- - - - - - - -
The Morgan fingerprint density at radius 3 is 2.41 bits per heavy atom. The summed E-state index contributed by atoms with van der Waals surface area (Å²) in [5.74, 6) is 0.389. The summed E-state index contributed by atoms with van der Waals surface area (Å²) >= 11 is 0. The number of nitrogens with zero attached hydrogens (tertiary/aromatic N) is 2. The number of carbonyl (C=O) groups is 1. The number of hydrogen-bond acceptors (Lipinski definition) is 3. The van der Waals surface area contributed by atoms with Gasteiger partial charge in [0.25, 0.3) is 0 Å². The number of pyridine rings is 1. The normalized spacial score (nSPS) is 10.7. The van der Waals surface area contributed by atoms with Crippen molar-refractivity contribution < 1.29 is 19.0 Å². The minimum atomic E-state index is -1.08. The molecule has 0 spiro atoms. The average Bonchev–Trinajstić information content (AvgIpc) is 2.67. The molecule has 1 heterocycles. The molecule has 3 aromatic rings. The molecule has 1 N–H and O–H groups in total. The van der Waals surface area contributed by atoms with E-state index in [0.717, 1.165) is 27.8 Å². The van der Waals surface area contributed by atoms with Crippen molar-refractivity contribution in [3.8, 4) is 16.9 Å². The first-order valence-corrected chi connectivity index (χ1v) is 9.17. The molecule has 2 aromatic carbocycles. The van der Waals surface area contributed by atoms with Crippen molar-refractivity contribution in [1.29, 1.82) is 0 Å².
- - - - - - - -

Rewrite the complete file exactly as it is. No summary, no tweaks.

The Morgan fingerprint density at radius 3 is 2.41 bits per heavy atom. The summed E-state index contributed by atoms with van der Waals surface area (Å²) in [5.74, 6) is 0.389. The summed E-state index contributed by atoms with van der Waals surface area (Å²) >= 11 is 0. The number of nitrogens with zero attached hydrogens (tertiary/aromatic N) is 2. The number of carbonyl (C=O) groups is 1. The number of hydrogen-bond acceptors (Lipinski definition) is 3. The van der Waals surface area contributed by atoms with Gasteiger partial charge in [0.25, 0.3) is 0 Å². The number of pyridine rings is 1. The normalized spacial score (nSPS) is 10.7. The van der Waals surface area contributed by atoms with Crippen molar-refractivity contribution < 1.29 is 19.0 Å². The minimum atomic E-state index is -1.08. The molecule has 0 spiro atoms. The average Bonchev–Trinajstić information content (AvgIpc) is 2.67. The molecule has 1 heterocycles. The molecule has 3 aromatic rings. The molecule has 1 N–H and O–H groups in total. The van der Waals surface area contributed by atoms with E-state index in [0.717, 1.165) is 27.8 Å². The van der Waals surface area contributed by atoms with Crippen molar-refractivity contribution in [3.8, 4) is 16.9 Å². The first-order valence-corrected chi connectivity index (χ1v) is 9.17. The molecule has 2 aromatic carbocycles. The van der Waals surface area contributed by atoms with Crippen molar-refractivity contribution in [1.29, 1.82) is 0 Å².